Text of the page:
Stephanie’s Utopia

I often think that if I were given the opportunity to run the world, I could significantly improve it.  I know that makes me sound like some kind of egomaniac, but honestly, it seems like every time I turn around, there is another thing that is deeply flawed.

If I were giving the world a performance review, it would not do very well at all.  (“Shows difficulty working in a team environment.”  “Unfortunate inclination toward forming cliques.”)  But in this bizarre hypothetical human resources situation, I also wouldn’t fire the world, because there’s a lot of potential for positive growth there too.  I have lots of ideas about how things could be better.

Some of my ideas sound like common sense to me, although it would seem they are not.  (Did you know that if you want to send a Fed-Ex from Vancouver, British Columbia to Seattle, Washington, the route it takes is via Memphis, Tennessee?  If this does not shock you, look these three places up on a map.  It defies logic!  I would fix this.)

Some of my other ideas are a little more involved.  (For example, I have a unique idea for electoral reform that could fix a lot of the problems in our current system.)

My current dream for global improvement falls somewhere in between and was inspired by my mini-vacation last weekend.  (More on that at a later date.)  I went to Seattle, and — wanting to get the most out of the trip — took Thursday and Friday off to make it a long weekend.

Four-day weekend, three-day work week – brilliant idea.  In fact, let’s do it all the time.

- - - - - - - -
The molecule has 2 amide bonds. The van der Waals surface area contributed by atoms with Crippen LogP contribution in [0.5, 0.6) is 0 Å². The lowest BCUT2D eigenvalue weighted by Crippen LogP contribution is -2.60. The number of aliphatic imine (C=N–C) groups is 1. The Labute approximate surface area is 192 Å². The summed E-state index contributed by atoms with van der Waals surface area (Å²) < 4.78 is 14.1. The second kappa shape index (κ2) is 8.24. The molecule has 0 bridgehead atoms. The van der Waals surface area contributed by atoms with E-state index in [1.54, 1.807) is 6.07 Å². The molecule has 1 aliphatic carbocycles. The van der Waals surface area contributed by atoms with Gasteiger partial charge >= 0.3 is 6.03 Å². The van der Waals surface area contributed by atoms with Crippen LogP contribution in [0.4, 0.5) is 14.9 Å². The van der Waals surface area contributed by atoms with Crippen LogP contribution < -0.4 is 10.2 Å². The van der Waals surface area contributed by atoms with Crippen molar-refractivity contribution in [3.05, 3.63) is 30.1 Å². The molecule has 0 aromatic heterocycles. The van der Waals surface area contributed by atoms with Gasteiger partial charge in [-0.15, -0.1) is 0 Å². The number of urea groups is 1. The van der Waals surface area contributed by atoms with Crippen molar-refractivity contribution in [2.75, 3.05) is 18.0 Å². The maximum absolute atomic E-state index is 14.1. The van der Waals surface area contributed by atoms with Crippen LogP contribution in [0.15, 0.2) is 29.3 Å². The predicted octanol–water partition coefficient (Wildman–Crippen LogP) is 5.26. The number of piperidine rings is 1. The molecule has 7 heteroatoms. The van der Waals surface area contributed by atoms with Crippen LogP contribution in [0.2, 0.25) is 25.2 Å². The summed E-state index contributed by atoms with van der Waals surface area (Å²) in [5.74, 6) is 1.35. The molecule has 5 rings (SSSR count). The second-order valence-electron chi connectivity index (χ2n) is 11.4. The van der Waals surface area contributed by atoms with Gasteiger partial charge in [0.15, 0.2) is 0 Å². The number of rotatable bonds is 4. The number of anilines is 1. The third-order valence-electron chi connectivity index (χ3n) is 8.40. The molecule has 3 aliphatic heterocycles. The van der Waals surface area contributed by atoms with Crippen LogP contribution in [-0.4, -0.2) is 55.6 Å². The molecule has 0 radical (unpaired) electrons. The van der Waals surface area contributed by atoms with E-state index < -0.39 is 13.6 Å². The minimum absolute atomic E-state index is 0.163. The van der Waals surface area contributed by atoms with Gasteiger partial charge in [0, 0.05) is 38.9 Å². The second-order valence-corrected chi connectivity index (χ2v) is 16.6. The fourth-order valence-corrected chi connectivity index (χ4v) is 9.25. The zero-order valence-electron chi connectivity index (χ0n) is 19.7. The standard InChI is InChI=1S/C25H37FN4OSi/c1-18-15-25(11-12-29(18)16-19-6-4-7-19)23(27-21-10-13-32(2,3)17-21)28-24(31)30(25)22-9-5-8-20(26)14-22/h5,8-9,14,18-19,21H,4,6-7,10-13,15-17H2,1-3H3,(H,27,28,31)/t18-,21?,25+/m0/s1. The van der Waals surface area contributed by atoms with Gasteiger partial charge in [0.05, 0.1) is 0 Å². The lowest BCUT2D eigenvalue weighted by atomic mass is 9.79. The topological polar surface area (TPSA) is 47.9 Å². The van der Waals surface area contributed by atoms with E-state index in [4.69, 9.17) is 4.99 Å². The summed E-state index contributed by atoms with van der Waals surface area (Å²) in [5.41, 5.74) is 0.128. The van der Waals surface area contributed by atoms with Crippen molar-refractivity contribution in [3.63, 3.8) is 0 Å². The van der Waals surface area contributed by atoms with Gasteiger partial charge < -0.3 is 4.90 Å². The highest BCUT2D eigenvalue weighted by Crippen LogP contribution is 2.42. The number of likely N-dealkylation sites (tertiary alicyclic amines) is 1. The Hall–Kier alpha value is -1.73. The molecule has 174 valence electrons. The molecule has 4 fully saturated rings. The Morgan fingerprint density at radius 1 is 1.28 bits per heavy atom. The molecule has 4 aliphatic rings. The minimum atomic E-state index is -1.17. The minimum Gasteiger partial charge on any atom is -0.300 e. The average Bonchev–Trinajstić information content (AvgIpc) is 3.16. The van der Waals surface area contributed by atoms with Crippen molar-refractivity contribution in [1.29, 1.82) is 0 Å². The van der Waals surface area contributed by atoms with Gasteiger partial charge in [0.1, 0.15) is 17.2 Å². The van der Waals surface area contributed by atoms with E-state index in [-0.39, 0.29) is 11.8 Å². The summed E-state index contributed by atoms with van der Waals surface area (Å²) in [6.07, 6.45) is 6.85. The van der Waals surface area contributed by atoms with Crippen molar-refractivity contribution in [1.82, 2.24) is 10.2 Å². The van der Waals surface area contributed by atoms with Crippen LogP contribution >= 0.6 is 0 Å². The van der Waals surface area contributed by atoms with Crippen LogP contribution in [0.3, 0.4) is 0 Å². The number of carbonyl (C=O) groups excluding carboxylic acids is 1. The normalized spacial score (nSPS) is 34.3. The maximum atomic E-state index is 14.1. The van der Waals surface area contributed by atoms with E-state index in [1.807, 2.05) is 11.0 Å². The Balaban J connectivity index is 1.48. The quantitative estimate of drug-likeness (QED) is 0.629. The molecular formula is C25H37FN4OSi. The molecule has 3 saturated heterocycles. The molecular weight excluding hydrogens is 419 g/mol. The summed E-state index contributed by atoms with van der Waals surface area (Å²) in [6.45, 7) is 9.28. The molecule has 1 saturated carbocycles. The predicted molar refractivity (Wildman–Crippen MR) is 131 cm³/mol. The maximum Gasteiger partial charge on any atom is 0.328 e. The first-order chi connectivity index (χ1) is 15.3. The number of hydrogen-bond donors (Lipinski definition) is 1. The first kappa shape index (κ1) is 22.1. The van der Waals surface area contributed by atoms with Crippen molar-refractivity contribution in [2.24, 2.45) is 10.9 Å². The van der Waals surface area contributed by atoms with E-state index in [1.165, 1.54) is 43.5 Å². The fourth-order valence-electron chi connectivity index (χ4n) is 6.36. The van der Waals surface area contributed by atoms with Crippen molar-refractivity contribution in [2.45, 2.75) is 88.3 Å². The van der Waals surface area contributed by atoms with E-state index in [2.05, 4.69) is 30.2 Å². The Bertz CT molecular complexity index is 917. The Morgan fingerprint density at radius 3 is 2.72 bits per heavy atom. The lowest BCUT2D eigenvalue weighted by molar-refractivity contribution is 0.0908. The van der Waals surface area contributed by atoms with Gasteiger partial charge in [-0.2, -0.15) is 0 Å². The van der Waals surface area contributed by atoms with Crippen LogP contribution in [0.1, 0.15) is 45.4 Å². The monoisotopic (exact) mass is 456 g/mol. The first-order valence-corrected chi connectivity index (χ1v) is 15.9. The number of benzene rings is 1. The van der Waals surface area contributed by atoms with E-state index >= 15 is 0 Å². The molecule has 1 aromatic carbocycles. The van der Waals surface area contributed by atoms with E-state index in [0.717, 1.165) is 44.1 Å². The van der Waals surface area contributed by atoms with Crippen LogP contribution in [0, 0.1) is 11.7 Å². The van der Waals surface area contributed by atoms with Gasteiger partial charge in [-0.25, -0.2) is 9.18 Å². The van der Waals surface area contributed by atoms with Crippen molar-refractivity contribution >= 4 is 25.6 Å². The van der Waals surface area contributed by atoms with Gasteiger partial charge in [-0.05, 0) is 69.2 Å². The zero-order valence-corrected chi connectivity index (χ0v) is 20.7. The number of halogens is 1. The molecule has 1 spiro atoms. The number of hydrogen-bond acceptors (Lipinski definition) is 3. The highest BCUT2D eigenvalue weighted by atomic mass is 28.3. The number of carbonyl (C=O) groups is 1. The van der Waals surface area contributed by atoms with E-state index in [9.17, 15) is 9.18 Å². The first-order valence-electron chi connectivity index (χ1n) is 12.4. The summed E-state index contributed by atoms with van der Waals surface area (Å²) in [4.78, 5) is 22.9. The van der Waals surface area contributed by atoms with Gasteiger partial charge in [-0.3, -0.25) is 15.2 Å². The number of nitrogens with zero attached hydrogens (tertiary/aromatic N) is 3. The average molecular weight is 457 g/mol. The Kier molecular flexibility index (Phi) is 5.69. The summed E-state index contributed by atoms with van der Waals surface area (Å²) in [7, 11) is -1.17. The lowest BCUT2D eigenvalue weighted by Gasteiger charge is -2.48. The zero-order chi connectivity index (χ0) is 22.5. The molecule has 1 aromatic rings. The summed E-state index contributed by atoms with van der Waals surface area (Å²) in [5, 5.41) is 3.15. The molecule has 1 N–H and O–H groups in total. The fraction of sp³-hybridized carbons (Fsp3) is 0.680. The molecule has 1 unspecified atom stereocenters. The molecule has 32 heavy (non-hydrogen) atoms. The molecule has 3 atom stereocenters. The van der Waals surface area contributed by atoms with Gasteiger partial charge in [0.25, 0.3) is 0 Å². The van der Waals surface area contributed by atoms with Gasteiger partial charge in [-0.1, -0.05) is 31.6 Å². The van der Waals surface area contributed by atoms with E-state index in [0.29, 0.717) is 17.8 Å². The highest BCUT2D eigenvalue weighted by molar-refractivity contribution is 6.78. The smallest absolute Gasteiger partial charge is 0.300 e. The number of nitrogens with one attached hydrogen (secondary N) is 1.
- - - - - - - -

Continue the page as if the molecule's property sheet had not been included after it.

This isn’t laziness talking.  I do think we work too much, especially since people’s jobs started buying them blackberries.  (Tip, if it isn’t too late – say no thanks to that one.)  There are other things that are just more important and those things tend to get sidelined for time at the office.

From a quality of life perspective, the four-day weekend is ideal, really:

  • Day 1 – do all the chores and maybe some kind of volunteer work.
  • Day 2 – do some exercising and spend some time outdoors.
  • Day 3 – spend quality time with family and/or friends.
  • Day 4 – spend quality time alone.

The three-day work week also has its advantages.  People would be less stressed and exhausted, and more focused on the job at hand, so their time at work would be more productive.  Also, it would almost double the number of jobs out there.  That’s right, unemployment = fixed.  (Oversimplify?  Me?  Never!)  Sure, we’d make less money by working fewer days, but if everyone did it, maybe prices of things would adjust accordingly.  Money isn’t a real thing anyway, so why not?

Ok, there may be some holes in this plan that need to be worked on a little.  I’m no economist.

I’d still like to give it a try though.

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